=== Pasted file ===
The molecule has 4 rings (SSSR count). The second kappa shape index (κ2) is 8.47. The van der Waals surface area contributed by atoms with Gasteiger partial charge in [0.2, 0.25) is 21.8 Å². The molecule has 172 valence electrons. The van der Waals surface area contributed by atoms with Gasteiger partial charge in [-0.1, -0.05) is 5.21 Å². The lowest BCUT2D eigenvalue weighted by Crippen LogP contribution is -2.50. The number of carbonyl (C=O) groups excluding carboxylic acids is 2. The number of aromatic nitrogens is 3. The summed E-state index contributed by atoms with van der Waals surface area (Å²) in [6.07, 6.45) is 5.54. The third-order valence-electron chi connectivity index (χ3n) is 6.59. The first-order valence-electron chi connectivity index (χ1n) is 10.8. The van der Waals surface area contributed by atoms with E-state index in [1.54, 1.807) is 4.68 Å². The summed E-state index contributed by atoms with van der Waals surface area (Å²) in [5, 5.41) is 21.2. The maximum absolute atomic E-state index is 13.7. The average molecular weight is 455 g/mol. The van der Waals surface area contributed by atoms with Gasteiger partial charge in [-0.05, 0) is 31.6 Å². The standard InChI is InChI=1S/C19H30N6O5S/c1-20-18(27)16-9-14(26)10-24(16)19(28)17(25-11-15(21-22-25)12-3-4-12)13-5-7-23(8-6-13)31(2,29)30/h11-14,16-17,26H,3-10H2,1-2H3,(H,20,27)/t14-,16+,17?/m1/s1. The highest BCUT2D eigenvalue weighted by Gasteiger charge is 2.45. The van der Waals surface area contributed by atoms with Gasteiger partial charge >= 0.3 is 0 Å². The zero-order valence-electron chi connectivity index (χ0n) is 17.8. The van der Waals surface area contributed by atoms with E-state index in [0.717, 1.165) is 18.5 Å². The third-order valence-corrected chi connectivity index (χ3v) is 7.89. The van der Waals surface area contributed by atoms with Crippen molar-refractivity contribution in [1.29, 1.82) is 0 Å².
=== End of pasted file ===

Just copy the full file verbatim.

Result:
The molecule has 4 rings (SSSR count). The second kappa shape index (κ2) is 8.47. The van der Waals surface area contributed by atoms with Gasteiger partial charge in [0.2, 0.25) is 21.8 Å². The molecule has 172 valence electrons. The van der Waals surface area contributed by atoms with Gasteiger partial charge in [-0.1, -0.05) is 5.21 Å². The lowest BCUT2D eigenvalue weighted by Crippen LogP contribution is -2.50. The number of carbonyl (C=O) groups excluding carboxylic acids is 2. The number of aromatic nitrogens is 3. The summed E-state index contributed by atoms with van der Waals surface area (Å²) in [6.07, 6.45) is 5.54. The third-order valence-electron chi connectivity index (χ3n) is 6.59. The first-order valence-electron chi connectivity index (χ1n) is 10.8. The van der Waals surface area contributed by atoms with E-state index in [1.54, 1.807) is 4.68 Å². The summed E-state index contributed by atoms with van der Waals surface area (Å²) in [5, 5.41) is 21.2. The maximum absolute atomic E-state index is 13.7. The average molecular weight is 455 g/mol. The van der Waals surface area contributed by atoms with Gasteiger partial charge in [-0.05, 0) is 31.6 Å². The standard InChI is InChI=1S/C19H30N6O5S/c1-20-18(27)16-9-14(26)10-24(16)19(28)17(25-11-15(21-22-25)12-3-4-12)13-5-7-23(8-6-13)31(2,29)30/h11-14,16-17,26H,3-10H2,1-2H3,(H,20,27)/t14-,16+,17?/m1/s1. The highest BCUT2D eigenvalue weighted by Gasteiger charge is 2.45. The van der Waals surface area contributed by atoms with Gasteiger partial charge >= 0.3 is 0 Å². The zero-order valence-electron chi connectivity index (χ0n) is 17.8. The van der Waals surface area contributed by atoms with E-state index in [0.717, 1.165) is 18.5 Å². The third-order valence-corrected chi connectivity index (χ3v) is 7.89. The van der Waals surface area contributed by atoms with Crippen molar-refractivity contribution in [1.29, 1.82) is 0 Å².